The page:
In his book Descartes’ Error, the neuroscientist Antonio Damosio wrote about a patient, Elliot, who had a major operation to remove a brain tumour. The operation damaged Elliot’s frontal lobe, but he appeared to make a good recovery and he tried to resume normal life. It quickly emerged, however, that Elliot had become virtually unable to make everyday decisions.
Damosio was called in to work with Elliot, and he set about running a series of cognitive tests to see where the problem lay. However, Elliot passed them all with flying colours – his logical reasoning appeared to be completely normal.
But then Damosio started to notice something about Elliott – he had lost much of his ability to experience emotions. And Damosio began to wonder: Could it be that it is emotion, not logical reasoning, that is necessary for making decisions? That we somehow need to gauge our emotional response in order to weigh up different options?
In Damosio’s words, “I began to think that the cold-bloodedness of Elliot’s reasoning prevented him from assigning different values to different options, and made his decision-making landscape hopelessly flat.”
Answering an easier question
This chimes with a theory expressed by Nobel Prize winning psychologist Daniel Kahneman in his book Thinking, Fast and Slow, which he calls “answering an easier question”. When we’re asked to make a logical decision, Kahneman suggests that we instead ask ourselves a substitute question to measure our emotional reaction.
An example he gives is, when asked “How much would you contribute to save an endangered species?”, we instead ask ourselves “How much emotion do I feel when I think of dying dolphins?”.
But do we really do this? Well, the story of a girl called Rokia suggests that we do.
A girl called Rokia
In a 2005 study conducted at the University of Pennsylvania, participants were divided into two groups. One group was given statistical information about a large number of victims of starvation in Africa. The other group was told the story of one seven-year-old African girl called Rokia who was facing starvation.
After being given the information, all participants were asked to make a charitable donation. Average donations were more than twice as high from the group who were told about Rokia.
Despite it being about the same problem – starvation in Africa – the story of Rokia evoked a stronger emotional response than the statistical information, and therefore gave greater weight to the decision to donate money.
The point of logic
Of course, all of this leads us to two questions.
First, if our decision-making ability relies on our ability to feel emotions, then where does this leave Jacob Rees Mogg? There’s a simple answer to this: Nanny does it for him.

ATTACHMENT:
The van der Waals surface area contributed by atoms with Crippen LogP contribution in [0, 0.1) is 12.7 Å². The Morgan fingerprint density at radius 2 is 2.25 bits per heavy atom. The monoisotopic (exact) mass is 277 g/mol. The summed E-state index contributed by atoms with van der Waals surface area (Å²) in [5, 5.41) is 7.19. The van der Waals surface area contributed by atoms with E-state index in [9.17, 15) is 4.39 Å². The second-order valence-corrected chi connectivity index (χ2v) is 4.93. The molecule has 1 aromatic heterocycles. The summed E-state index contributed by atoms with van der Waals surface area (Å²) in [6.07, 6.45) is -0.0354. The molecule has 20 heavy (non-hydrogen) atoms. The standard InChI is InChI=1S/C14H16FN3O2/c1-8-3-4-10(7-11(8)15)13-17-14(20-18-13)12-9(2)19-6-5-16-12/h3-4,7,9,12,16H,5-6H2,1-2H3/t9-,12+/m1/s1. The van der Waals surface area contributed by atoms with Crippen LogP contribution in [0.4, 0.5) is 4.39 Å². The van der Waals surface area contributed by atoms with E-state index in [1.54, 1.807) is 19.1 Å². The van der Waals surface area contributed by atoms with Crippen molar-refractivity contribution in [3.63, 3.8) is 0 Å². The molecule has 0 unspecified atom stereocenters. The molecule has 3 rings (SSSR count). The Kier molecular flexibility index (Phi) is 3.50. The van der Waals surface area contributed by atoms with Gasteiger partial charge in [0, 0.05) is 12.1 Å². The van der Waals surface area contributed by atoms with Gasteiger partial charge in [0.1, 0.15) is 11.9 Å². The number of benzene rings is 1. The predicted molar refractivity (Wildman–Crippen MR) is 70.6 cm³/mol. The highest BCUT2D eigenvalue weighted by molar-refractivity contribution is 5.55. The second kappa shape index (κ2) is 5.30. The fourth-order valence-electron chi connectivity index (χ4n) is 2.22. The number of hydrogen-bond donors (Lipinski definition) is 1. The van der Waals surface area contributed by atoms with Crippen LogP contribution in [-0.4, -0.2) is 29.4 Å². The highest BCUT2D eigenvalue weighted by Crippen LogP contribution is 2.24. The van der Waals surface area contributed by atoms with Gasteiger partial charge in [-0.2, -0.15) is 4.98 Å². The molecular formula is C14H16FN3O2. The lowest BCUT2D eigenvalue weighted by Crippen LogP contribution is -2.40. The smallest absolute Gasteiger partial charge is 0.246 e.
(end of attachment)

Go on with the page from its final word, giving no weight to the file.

Second, if we use our emotions to make decisions, then what are we doing with our logical reasoning? Daniel Kahneman explains this in terms of the two systems of mind – the quick, instinctive, emotional mind (System 1) and the slow, deliberative, logical mind (System 2). He says:
“System 2 is more of an apologist for the emotions of System 1 than a critic of those emotions – an endorser rather than an enforcer. Its search for information and arguments is mostly constrained to information that is consistent with existing beliefs, not with an intention to examine them.”
So we only use our logical reasoning to come up with explanations for decisions we’ve already made? Why do we need to do that?
Hugo Mercier and Dan Sperber suggest in their book The Enigma of Reason that its main function is social. We use logical reasoning to provide justification for our decisions and actions because this is a necessary part of being a social animal. In order to flourish and succeed with other human beings, we need to justify our behaviours and explain our actions to others.
The use of emotion
Okay, so this is all very mind-blowing, but what’s it got to do with exercise?
Sticking to exercise is about making the same decision over and over again, to go out there and do it.
But we often try to motivate ourselves using logical reasons – to improve our health or to lose weight, for example. We now know that this won’t work, because we don’t make decisions based on logic.
We therefore need to find emotional reasons to exercise.
On the whole, there are two ways to do this.
First, we can look for the emotional reasons that already exist. To do this, we start by asking ourselves why we want to exercise, and more than likely we will come up with logical reasons. But these are the reasons we have used to justify the emotional reasons, so we need to dig deeper. We can do this by repeatedly asking ourselves “why?”, until we find the underlying emotional reasons.
Second, we can create emotional reasons. For example, we can make a public commitment to our exercise regime so that we’ll be embarrassed if we don’t stick to it. Or we can set ourselves an emotionally resonant reward. Or we can use a tool like stickK, pledging to give money to a cause we hate if we don’t stick to our commitment.
Emotions get a bad press. We’re told that they make us weak, that we should take a rational approach in order to succeed. But this is a denial of reality. We need to embrace our emotions, and work with them.
Either that, or get a first-rate nanny.